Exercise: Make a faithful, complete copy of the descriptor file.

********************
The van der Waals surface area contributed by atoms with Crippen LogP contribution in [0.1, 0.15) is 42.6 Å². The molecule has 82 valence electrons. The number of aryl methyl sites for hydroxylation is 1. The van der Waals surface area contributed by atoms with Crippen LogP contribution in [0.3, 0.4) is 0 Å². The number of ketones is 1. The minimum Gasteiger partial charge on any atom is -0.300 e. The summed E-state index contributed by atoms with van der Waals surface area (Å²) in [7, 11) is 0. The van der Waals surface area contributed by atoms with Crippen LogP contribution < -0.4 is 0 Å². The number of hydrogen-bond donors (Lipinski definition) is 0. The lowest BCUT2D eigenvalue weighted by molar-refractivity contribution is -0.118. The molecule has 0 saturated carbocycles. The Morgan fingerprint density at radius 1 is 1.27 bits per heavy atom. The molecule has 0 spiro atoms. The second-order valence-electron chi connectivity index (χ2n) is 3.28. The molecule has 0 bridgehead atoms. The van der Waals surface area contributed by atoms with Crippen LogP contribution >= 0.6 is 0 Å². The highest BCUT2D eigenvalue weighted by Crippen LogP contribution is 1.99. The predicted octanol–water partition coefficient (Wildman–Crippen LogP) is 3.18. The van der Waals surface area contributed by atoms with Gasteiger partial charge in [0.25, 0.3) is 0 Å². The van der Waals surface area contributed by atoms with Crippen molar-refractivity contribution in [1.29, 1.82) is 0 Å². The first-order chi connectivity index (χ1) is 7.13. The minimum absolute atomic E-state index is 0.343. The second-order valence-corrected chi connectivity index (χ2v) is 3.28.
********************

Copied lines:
The van der Waals surface area contributed by atoms with Crippen LogP contribution in [0.1, 0.15) is 42.6 Å². The molecule has 82 valence electrons. The number of aryl methyl sites for hydroxylation is 1. The van der Waals surface area contributed by atoms with Crippen LogP contribution in [0.3, 0.4) is 0 Å². The number of ketones is 1. The minimum Gasteiger partial charge on any atom is -0.300 e. The summed E-state index contributed by atoms with van der Waals surface area (Å²) in [7, 11) is 0. The van der Waals surface area contributed by atoms with Crippen LogP contribution < -0.4 is 0 Å². The number of hydrogen-bond donors (Lipinski definition) is 0. The lowest BCUT2D eigenvalue weighted by molar-refractivity contribution is -0.118. The molecule has 0 saturated carbocycles. The Morgan fingerprint density at radius 1 is 1.27 bits per heavy atom. The molecule has 0 spiro atoms. The second-order valence-electron chi connectivity index (χ2n) is 3.28. The molecule has 0 bridgehead atoms. The van der Waals surface area contributed by atoms with Crippen LogP contribution >= 0.6 is 0 Å². The highest BCUT2D eigenvalue weighted by Crippen LogP contribution is 1.99. The predicted octanol–water partition coefficient (Wildman–Crippen LogP) is 3.18. The van der Waals surface area contributed by atoms with Gasteiger partial charge in [0.25, 0.3) is 0 Å². The van der Waals surface area contributed by atoms with Crippen molar-refractivity contribution in [1.29, 1.82) is 0 Å². The first-order chi connectivity index (χ1) is 7.13. The minimum absolute atomic E-state index is 0.343. The second-order valence-corrected chi connectivity index (χ2v) is 3.28.